Every so often, something comes along in the hobby that ignites a huge discussion. A good example from the past was Mark Ingram’s photo from the 2011 Rookie Premiere, showcasing a clear representation of the way that Event Used jerseys were done. Although it wasnt displaying anything that most of us experienced online collectors didnt know, it clued a lot of others in, and they werent happy. This new Panini Flawless fiasco is a similarly big discussion, although its far less cut and dry.
The whole situation was further complicated after Panini released a more extensive understanding of how far the mislabeled cards went, and with some additional thought, there are a lot of questions that were established in the mean time. For those of you unaware of the situation, here is my original reaction.
What Does Further Discovery of “Mislabeled” cards Mean?
When Panini released their first statement, I wrote it off. Three players had issues? Okay, whatever. But now more players are part of it? Wait what? That’s a bit different. It seems a larger part of the print run was deemed to be mislabeled, and that is a very disappointing situation. Remember, this is a product that costs a mortgage payment per box, attention to detail needs to be top of mind. Something doesnt compute. This led me to the next question.
Was This Really A Mistake?
Aha! Now we get to the meat of the discussion. Originally, I could see how a few wrong swatches get into the wrong cards. It happens. Yet, to have extensive documentation of which cards from which run were effective? How does that happen unless you know exactly what is going on? Its one thing to say, “Well we missed on these three player’s whole runs. The wrong bag of swatches got used.” Its another thing to say, “3 cards from Subset A were bad, but the rest were good, and the same goes for 6 cards from subset B, but the rest were good.” That shows me that someone probably knew exactly what was going on. You dont have that type of documentation without knowing. Products go through too many QC checks to not catch this many issues.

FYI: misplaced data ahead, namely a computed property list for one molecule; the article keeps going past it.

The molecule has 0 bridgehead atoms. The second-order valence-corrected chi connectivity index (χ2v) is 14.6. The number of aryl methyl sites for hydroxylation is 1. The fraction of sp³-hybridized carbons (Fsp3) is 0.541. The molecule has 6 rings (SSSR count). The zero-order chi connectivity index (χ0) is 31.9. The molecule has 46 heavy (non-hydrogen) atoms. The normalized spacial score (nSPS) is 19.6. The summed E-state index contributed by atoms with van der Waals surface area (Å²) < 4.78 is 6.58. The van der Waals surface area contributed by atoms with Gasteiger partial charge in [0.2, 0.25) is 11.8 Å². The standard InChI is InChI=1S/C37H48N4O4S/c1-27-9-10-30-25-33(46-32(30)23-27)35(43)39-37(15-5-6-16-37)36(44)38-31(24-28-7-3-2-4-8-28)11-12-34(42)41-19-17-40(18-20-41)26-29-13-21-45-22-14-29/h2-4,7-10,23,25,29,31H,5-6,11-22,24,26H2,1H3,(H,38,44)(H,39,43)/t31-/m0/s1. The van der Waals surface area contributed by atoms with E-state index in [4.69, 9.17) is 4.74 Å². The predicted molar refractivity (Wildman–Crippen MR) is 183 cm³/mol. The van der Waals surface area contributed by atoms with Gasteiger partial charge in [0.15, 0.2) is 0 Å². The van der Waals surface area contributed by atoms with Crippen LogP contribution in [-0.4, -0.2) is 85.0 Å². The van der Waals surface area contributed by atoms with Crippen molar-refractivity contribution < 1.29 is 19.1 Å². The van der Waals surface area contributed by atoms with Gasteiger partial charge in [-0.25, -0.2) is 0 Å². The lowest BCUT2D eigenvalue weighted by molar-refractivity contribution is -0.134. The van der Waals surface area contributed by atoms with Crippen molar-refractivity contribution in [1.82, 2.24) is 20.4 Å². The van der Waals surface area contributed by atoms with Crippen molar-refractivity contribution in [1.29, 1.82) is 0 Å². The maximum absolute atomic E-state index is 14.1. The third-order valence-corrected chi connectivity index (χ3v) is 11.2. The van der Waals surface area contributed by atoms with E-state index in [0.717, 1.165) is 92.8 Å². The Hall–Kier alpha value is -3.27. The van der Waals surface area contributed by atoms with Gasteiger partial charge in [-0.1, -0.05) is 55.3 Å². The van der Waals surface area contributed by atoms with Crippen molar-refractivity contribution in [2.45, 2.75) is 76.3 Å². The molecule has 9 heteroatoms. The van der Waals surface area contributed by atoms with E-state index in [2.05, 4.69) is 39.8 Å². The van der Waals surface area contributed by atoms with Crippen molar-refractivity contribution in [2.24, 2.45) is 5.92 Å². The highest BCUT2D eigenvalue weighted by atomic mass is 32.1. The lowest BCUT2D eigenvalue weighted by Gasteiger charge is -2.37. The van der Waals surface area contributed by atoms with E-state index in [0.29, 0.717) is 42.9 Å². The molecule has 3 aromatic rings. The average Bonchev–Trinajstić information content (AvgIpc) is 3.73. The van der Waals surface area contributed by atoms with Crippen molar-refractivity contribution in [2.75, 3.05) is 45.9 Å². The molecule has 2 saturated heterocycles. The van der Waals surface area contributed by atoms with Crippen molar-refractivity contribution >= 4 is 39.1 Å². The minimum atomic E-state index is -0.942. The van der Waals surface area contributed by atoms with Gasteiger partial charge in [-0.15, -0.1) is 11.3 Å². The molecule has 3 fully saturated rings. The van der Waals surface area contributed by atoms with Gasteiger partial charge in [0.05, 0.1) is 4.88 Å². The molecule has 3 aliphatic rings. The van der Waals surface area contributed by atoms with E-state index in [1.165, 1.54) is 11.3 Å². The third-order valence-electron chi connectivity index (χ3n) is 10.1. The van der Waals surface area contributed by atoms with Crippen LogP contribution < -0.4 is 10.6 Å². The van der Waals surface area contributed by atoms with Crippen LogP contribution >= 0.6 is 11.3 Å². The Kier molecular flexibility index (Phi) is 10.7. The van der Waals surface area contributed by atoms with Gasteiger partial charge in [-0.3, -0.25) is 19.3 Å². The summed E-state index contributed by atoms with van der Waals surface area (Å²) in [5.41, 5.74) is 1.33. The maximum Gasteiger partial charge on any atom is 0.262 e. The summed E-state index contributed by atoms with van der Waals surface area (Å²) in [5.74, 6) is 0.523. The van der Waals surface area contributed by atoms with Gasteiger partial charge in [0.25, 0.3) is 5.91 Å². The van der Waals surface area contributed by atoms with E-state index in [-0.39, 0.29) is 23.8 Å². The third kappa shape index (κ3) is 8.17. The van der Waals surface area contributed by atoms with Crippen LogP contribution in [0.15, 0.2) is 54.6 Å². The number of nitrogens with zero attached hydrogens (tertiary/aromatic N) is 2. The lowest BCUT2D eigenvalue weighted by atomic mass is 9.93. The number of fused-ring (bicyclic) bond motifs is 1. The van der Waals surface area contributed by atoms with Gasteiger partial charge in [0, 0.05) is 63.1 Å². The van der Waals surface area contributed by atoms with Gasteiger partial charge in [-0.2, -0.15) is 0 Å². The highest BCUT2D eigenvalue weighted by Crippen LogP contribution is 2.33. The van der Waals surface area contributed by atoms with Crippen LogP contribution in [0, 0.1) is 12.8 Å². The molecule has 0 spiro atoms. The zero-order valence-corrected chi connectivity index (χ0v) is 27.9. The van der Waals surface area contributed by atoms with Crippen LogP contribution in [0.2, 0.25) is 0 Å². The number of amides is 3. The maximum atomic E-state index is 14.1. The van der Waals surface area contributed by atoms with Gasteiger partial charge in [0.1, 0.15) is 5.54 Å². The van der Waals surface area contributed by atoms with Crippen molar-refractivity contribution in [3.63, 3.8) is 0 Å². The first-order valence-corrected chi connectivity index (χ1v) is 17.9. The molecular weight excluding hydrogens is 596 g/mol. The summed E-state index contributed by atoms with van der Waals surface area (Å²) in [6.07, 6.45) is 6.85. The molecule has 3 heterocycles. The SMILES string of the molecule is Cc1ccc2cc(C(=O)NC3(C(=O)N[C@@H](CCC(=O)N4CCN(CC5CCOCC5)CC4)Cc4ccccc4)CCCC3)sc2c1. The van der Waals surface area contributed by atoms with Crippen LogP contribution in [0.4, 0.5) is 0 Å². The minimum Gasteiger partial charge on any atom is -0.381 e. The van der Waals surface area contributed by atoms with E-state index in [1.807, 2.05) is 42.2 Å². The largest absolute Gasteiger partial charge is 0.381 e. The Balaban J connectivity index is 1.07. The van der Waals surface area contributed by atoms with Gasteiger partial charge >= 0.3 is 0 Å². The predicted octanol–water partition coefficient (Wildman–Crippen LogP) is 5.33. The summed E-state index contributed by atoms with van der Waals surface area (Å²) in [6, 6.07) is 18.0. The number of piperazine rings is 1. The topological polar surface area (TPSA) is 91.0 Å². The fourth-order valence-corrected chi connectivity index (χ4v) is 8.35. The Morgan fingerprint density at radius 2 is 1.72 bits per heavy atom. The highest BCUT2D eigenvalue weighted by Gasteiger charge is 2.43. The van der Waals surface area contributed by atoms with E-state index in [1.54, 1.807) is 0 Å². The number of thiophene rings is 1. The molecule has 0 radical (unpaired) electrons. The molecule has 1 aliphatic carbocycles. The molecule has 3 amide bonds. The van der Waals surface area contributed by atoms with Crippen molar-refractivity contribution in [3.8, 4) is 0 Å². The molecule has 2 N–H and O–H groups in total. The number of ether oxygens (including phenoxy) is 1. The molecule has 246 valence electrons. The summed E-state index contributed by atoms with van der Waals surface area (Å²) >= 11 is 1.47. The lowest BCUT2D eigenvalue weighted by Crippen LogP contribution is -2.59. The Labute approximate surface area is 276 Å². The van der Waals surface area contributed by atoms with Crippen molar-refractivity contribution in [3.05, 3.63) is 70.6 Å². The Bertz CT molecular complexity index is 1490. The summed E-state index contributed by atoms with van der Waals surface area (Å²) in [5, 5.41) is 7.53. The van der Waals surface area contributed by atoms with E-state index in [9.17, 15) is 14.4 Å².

Flawless came out very early in the year. Very early. I can easily see a scenario unfold that stems from having to rush the cards to print, cutting corners, and hoping no one can tell the difference. Not only is that extremely short sighted with a hobby that is known for its meticulous study of the different releases, but it is a blatant disregard for everything that we find to be trustworthy. This brings me to a third question.
Why the fuck do they have so many old photo shoot jerseys in stock?
Calvin Johnson attended the photo shoot in 2007, which was over 7 years ago. There is absolutely NO excuse for having his swatches in inventory after this many years. Somewhere down the line they needed to pick up a game used jersey, and dump this shit once that happens. This brings me to a fourth question.
How many other cards/products might this have affected?
This was a likely hand packed, highly QCed product that should have never had these issues. What about those other products that cost 1/16th of the price? Can we trust that Panini hasnt cut the same corners with other products? I have to say that my once solid stance is shaken with them, and I am guessing that others will probably feel the same way. Many of the players on the list have been in MANY products, and that only begs the final question.
CAN WE TRUST ANYONE ANYMORE?
I want to say yes. I want to say that the plethora of bad autographs, bad jerseys, and dismantled trust gives us nothing that should shake our confidence, but that just isnt true. Panini made themselves the online bad guy overnight, mainly because they mistreated that trust. This recent post further explaining the situation only makes things worse, even though it is them stepping out from beyond the shadows to own up. The bottom line is that they are only owning up because they got caught, and it seems like they are employing every part of their PR department to try and spin this away from the questions I am posing in the above part of this article.
The industry is not in a good place right now, and it is even more in question now that the company who just signed an exclusive license with the world. These are the people that the leagues are putting their trust in, and we can all but be certain that as long as the checks clear, they could care less. Or, will a shaken public who is coming off the heels of a federal investigation finally have a jumping off point to rid this bully from the yard? Who knows, but this cant hurt.
Here is the article in question if you want to take a look.